Be careful, burn-related injuries are on the rise

Be careful, burn-related injuries are on the rise

South Africans are once again being cautioned to take extra care this winter as many turn to gas and paraffin heaters to keep warm, which in some cases lead to serious burn-related injuries.

“Thermal or heat-elated injuries are largely preventable but are a major problem in South Africa,” says Dr Iqbal Karbanee, a paediatrician and the chief executive of Paed-IQ BabyLine.

“The major causes of thermal injury are either because of accidents involving paraffin or hot water and liquids in the home, all which are scalding. Burns can also occur from electrical sources such as faulty switches and plugs or exposed cables.”

In South Africa , the number of patients with burn injuries increase during winter. There are many reasons for this:

• Diabetics losing feeling in their feet and accidentally burning them with hot water bottles, heaters or hot bath water.

• Very young children pulling kettle chords or hot cups from countertops.

• Informal settlement fires due to lack of electricity.

• Chemicals in factories as well as hot oil or steam from restaurants.

Danielle de Villiers, the project manager at Melcura, says she quickly became aware of how much needs to be done to prevent burns.

“Our reality in SA is that many people are either living without electricity, or only have sporadic access to electricity. This means that gas or open fires are used by millions daily. These same people do not have easy access to medical care, so the most important first step is to educate people on prevention, and also treatment in the event of burn wounds.”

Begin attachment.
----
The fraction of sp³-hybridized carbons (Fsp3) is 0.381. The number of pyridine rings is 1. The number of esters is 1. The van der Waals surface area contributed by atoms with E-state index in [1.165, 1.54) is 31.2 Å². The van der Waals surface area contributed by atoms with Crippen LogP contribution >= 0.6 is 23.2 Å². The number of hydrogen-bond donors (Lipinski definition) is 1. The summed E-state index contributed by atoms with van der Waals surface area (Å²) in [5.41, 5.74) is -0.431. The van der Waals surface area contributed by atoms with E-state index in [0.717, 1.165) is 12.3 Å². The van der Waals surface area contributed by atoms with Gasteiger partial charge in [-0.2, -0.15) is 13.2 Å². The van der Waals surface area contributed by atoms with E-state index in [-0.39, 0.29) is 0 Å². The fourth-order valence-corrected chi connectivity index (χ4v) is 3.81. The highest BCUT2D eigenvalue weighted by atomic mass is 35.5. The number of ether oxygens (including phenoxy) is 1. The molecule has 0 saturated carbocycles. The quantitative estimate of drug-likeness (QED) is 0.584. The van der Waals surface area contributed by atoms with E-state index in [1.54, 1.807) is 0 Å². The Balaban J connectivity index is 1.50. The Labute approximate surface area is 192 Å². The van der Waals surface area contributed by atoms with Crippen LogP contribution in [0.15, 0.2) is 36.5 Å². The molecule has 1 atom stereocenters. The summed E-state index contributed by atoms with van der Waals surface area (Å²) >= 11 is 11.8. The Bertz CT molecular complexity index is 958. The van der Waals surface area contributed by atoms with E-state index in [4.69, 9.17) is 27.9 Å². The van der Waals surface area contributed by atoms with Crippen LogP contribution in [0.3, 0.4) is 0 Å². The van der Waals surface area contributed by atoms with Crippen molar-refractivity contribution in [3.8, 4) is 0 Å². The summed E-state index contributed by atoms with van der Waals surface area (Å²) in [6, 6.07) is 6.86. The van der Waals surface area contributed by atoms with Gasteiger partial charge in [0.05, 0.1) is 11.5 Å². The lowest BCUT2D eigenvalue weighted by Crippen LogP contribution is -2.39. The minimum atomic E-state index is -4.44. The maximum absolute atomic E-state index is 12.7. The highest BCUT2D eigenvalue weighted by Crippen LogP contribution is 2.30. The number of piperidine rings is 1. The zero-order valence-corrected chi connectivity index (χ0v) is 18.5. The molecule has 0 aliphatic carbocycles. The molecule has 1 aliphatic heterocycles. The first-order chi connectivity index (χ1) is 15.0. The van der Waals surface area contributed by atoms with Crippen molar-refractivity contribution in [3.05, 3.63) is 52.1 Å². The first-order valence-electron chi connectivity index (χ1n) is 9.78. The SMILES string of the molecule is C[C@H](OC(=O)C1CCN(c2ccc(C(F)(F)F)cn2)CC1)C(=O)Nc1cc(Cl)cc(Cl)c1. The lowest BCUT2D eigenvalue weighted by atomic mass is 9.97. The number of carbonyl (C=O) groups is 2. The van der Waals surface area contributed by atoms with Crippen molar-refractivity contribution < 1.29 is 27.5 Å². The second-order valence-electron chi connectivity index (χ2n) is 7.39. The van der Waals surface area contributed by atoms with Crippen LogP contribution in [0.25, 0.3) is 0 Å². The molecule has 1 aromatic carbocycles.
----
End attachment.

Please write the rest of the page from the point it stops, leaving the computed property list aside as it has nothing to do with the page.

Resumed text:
Children in particular, says Karbanee, are vulnerable to burn injuries at home because they do not have the insight into potential sources of danger.

“Children are, by nature, inquisitive and experimental. The toddler or preschooler who is mobile and confined in a small space in cold weather is at very high risk for thermal injury.”

Karbanee says parents should take care in identifying potential sources of thermal danger at home, and be extra vigilant with indoor fireplaces, where little hands may want to touch hot doors and handles, or play with flames.

Someone who has plenty of experience with wound care is Sister Renè Lessing, a registered nurse.

“As a caregiver, it is heartbreaking to see patients with infected burn wounds that could have healed quite easily if the correct procedures were taken immediately,” Lessing says.

Her says there are many myths about how to treat burns but the truth is that many of them can cause further damage.

Never apply ice, butter, toothpaste, ice water or egg white. These can introduce even more bacteria, or even increase the damage.

What you should do:

• Rinse the wound with running cool tap water (or cool clean water from a container) for at least 20 minutes. This will cool down the wound and assist with the pain.

• Thereafter, lightly cover the wound with either an emergency-type dressing or a petroleum jelly gauze dressing.

• The important rule is to keep it clean and minimise pain. Remember that burn patient needs medical help, and it is advised to seek professional medical assistance as soon as possible.